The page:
It’s been a while since I penned this column. A vacation, followed by a lot of late-week visits by potential 2016 presidential candidates, moved this column to the back burner. Needless to say, there are a number of events and happenings that got passed up, but I’ll try my best to make it up to you in the coming weeks.
Who is Iowan enough to run for the U.S. Senate?
I was surprised that State Senator Joni Ernst aggressively went after Mark Jacobs for not being Iowan enough to run for the United States senate. The Ernst campaign sent two separate press releases that basically called Jacobs a carpetbagger.
On the eve of Jacobs’ entrance into the race, the campaign made the following statement:
“We welcome Mark Jacobs to the Republican Party, to Iowa and now the race for United States Senate. While his announcement may cause a bit of noise, it changes very little about the race. As a mother, a soldier and a proven conservative, Joni Ernst remains the candidate best able to defeat Bruce Braley and bring Iowa values to Washington. That was true before Mark Jacobs moved to Iowa to run for senate, and it’s still true today.”
The next day, the Ernst campaign sent this statement by Dallas County Recorder and Ernst endorser, Chad Airhart:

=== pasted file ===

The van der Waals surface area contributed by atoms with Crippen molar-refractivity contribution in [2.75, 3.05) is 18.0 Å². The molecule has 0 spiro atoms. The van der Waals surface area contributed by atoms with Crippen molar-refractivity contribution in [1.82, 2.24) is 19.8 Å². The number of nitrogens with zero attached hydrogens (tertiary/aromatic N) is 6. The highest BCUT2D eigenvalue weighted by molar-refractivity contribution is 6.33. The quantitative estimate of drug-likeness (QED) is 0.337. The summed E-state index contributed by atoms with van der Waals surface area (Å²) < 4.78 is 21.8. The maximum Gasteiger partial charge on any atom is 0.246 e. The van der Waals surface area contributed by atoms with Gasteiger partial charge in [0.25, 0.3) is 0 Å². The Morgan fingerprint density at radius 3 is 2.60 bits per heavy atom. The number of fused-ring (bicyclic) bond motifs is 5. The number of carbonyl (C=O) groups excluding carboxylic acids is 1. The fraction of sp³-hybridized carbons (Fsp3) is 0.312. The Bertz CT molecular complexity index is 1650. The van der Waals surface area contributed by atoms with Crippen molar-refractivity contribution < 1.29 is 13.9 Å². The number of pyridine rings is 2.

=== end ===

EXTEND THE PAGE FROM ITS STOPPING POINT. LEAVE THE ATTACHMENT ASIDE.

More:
“For the last three decades, Mark Jacobs has lived in places like New York, New Jersey and Texas[,] and now, within months of moving to Iowa, he has become a candidate for statewide office campaigning on manufactured ‘Iowa Values.’ In stark contrast, my choice for senate, Joni Ernst, grew up in Montgomery County walking beans and feeding hogs – the very same county she today represents in the Iowa state senate. Joni Ernst is exactly the candidate our party should unite behind – a mother, a soldier and a proven conservative who lives our shared Iowa values each and every day and has a proven record of defending them in her community, in the statehouse, and as a Lt. Colonel with over 20 years of service to her nation.”
I’m all for aggressive campaigning, but I think Jacobs residency is an odd place to begin critiquing him.
There are a number of reasons why people leave the state after high school or college. It happens all of the time, and for decades, lawmakers and political candidates have talked about how to end the state’s brain drain. Jacobs, like a number of young Iowans, left Iowa in search of a career. In the middle of the farm crisis of the 1980’s, I imagine that happened quite often. Even Ernst herself left Iowa after college. For most of the 1990’s she lived in South Carolina, Georgia, and Florida as her husband was stationed at different military bases. When it came time for Ernst and her husband to settle down and raise their family, they chose to return to Iowa. And good for them!